THE LASH OUTS – Validation Song (interview)

Sweet Sweet Music talked with Joey Holbrook and Ralph Thompson about The Lash Outs’ new release Validation Song.

“These songs merely express a common dude’s observations on consumerism and spoiled young people combined with the familiar themes of fear, anxiety, and social ineptitude.”

Find out what else they have to say about this Punk-Power Pop – Rock gem.


What was the biggest fun during the making of the last album?

Joey:  We drove to Oklahoma to record with Stephen Egerton again.  He’s very detail-oriented which is one of the main reasons why we keep going back to him.  The fact that he’s an extremely gifted songwriter doesn’t hurt either.  We always have a good time when we go up to visit him.
We also spent a lot of time in the hotel room watching Mr. Show on DVD.  That was fun.

If we want to know you, which song do we have to listen to? And why?



Joey:  I’m more of an “album guy” than a “song guy”.  If I had to pick just one song then I would say “State of Excess” (the title track) because it exemplifies the general theme of the album, or at least the second half of the album.


Ralph:  I’d say check out “Don’t Know Why” as it demonstrates the progression of the band wrapped up in a tight, two and a half minute nugget.  Who doesn’t have two minutes to spare?


The music industry has changed a lot (or so they say). What did it bring you? And what not?


Joey:  As a music fan, the Internet has not only given me access to new music but some amazing old music as well.  I’m in my late twenties now so I’ve been using the Internet as a resource since I was a little kid.  It takes very little effort to get your music online and available to the public and I’d much rather e-mail a link to a publication, radio station, etc. than mail a tangible product and press kit.  From a financial standpoint, it costs us virtually nothing to take the digital route.
I’m pretty introverted and I can be shy when meeting new people.  The Internet allows me to network without having to leave the house or make an awkward phone call.  It’s great.

We don’t make much money from digital sales and streaming music, but we’re just glad that people are listening to our songs.  If we were “in it for the money” then we wouldn’t be playing rock music.  We would have implemented a drum machine or a ukulele by now. Gotta stay current, you know?


Ralph:  The model for “local” bands now allows a little band from Dallas, Texas to reach folks all over the globe, yourself included.  We’re grateful it allows us to connect with bloggers, podcasters and fans who enjoy similar music.  There’s nothing not to like about this model – like Joey said, we aren’t focused on making money.  We’re more interested in reaching people who enjoy our stuff.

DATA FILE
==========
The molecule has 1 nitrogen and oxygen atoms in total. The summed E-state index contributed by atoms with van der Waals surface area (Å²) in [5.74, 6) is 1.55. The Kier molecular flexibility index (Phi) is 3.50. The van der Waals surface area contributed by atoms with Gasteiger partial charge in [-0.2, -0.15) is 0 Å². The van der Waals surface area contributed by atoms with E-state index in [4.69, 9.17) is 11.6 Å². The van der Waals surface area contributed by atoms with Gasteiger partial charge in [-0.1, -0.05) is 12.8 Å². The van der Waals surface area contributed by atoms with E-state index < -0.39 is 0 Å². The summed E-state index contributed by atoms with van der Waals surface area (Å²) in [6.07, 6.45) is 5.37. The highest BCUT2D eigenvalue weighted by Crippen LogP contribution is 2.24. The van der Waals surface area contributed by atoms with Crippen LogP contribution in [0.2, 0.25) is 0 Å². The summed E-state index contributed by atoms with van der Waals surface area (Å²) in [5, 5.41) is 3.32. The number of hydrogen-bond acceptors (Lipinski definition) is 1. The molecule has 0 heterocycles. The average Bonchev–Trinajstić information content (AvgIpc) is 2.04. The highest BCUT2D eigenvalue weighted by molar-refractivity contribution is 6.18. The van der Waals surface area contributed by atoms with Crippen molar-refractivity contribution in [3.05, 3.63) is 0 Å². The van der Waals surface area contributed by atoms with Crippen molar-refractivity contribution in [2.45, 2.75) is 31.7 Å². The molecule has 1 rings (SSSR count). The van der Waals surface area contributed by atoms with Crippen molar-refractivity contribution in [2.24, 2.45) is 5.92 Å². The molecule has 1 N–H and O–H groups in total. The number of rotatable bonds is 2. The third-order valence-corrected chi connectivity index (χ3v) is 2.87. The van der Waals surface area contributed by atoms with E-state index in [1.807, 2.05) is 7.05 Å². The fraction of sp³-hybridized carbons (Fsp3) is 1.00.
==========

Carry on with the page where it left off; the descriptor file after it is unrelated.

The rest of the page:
Who is the best musician in the world nobody has heard of yet? And why will this change very soon?


Joey:  We played a gig with Mugen Hoso a few months ago and they put on one of the best live shows that I’ve ever witnessed.
I don’t listen to a lot of modern music these days, which is unfortunate because I’m sure that I am missing out on a lot of good stuff.  For the past ten years or so, I’ve been habitually revisiting old music maybe every six months; but in the last year I’ve pretty much immersed myself in old blues.  If deceased musicians are allowed then I would have to namedrop guys like Mississippi John Hurt, Henry Thomas, Blind Boy Fuller, Sleepy John Estes . . . the list goes on and on.  These players directly or indirectly influenced every style of western music that came after them, but to this day their contributions are still being overlooked.
It’s some of the best music ever recorded and a lot of these dudes (and ladies) incorporated some pretty dark or risque themes into their songs.  When I listen to a standard pop-rock love song now, there’s a part of me that sort of resents the person who is singing the song.  After hearing someone like Charley Patton sing about spending time in jail or surviving the worst flood in American history, the whole “Oh, baby / You broke my heart / Please don’t leave me” thing just seems trivial.

I digress.

She tells you she will decide on a 5-song-mix tape if there is going to be a second date. Which 5 would you put on?


Joey:  I’m married now and have been with the same girl for eight years, but I’ll try to pretend that I’m making a mix for a friend in need.  This ultimatum is pretty out of line though.  Honestly, I’d probably just tell my friend to forget about this girl.  Go play video games or read a book instead.

1.  The Toms – Better Than Anyone Else
2.  The Descendents – Cheer
3.  The Gants – I Wonder
4.  Dolly Mixture – Will He Kiss Me Tonight

5.  The Ramones – I Want You Around

Ralph:  To answer this question correctly I’m going to have to take myself back to college….

1. The Promise Ring – Happiness Is All The Rage
2. Weezer – Devotion
3. Paul McCartney – Every Night
4. The Mr. T Experience – I Just Wanna Do It With You

5. Weston – New Shirt / Heather Lewis


What’s up for the next couple of months?



Joey:  Hopefully, more writing and home demoing.  I’ve heard musicians say that they try to write a song every day.  That’s unfathomable to me, but I wish that I could do that.  It takes me about a month to write a song and demo it before presenting it to the rest of the band.  We’ve got a few new tunes in the bag though.

Check the website for updates or buy here

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